However, I'm considering making one end of the yard Haggin and the other end Westgate--the current yard capacity is 42 cars if the main isn't blocked, which is plenty for a layout this size, so rather than model two yards I'll have one yard with ends on either side of town.

    Readers may note that the lower left corner (West Sacramento) looks a little plain. I haven't finished designing this yet, and was still arguing with myself over whether to model one yard or two. I think I'm going to make this another industrial area, the one that was once along the West Sacramento waterfront, which served a rice mill and had a wye leading to the Woodland Branch of the SN. It will be similar to the other dense-track switching areas on the layout.

    Between West Sacramento and North Sacramento is the one door into the room (which opens out) which will feature a swing-out gate for room access. I plan on modeling a trestle (a common feature on the floodier parts of the SN mainline, which was much of it) on the swing-out gate.

    One other point: At several places, the track runs off the edge of the shelf. These are interchanges, mostly with Western Pacific (SN was owned by WP, and had three interchanges with the SN in Sacramento) and one with Southern Pacific. These points will allow "cassettes" to add and remove cars to/from the layout, to simulate interchange traffic, which actually constituted as much traffic on the SN as local switching.

    And yes, the idea is that I'll eventually put up trolley wire and start running electrics. But the first phase is building the rest of the layout, then installing poles and wire. And first I have to finish grad school, and write more books, and (insert lame excuse here)...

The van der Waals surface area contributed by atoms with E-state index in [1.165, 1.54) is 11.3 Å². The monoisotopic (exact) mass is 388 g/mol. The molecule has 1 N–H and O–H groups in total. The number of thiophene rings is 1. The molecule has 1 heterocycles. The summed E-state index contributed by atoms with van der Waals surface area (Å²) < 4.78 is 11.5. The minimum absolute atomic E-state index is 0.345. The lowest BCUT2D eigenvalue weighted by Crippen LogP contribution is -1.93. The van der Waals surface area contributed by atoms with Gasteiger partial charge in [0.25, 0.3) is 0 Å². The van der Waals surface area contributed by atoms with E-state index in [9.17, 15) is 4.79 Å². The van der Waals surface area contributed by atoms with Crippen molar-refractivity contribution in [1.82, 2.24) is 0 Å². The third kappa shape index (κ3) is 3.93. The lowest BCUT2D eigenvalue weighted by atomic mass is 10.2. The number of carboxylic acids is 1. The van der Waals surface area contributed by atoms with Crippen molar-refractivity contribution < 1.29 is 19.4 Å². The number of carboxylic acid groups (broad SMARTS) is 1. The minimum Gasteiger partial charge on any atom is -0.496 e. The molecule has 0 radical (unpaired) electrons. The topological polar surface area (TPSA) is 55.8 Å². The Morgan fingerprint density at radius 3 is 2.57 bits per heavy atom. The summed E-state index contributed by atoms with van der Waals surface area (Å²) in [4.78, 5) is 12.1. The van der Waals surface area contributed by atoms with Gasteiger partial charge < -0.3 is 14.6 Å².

Comments, criticisms, etcetera?
  2. CCT70

    CCT70 Member

    I'm really looking forward to seeing this layout evolve. Anything I can do to help, let me know, I'm right down the road in Stockton and model the WP and CCT.

    I really think you have a winner here. Are you going to model the actual Tower Bridge? If so, what are your plans for that?
  3. jetrock

    jetrock Member

    Well, "model" is perhaps a bit current plan is to take one of my photos of the bridge (taken before the recent modification of the bridge) and blow it up to poster size (grayscale, so the bridge would be its original silver-gray instead of yellow), mount it on foamcore, cut out any "sky," then mount that in front of the track that passes in front of the window. Actually modeling the Tower Bridge would be an...interesting...challenge, I'd have to severely compress it since it is 737 feet long and the window opening is only about 30" wide!

Share This Page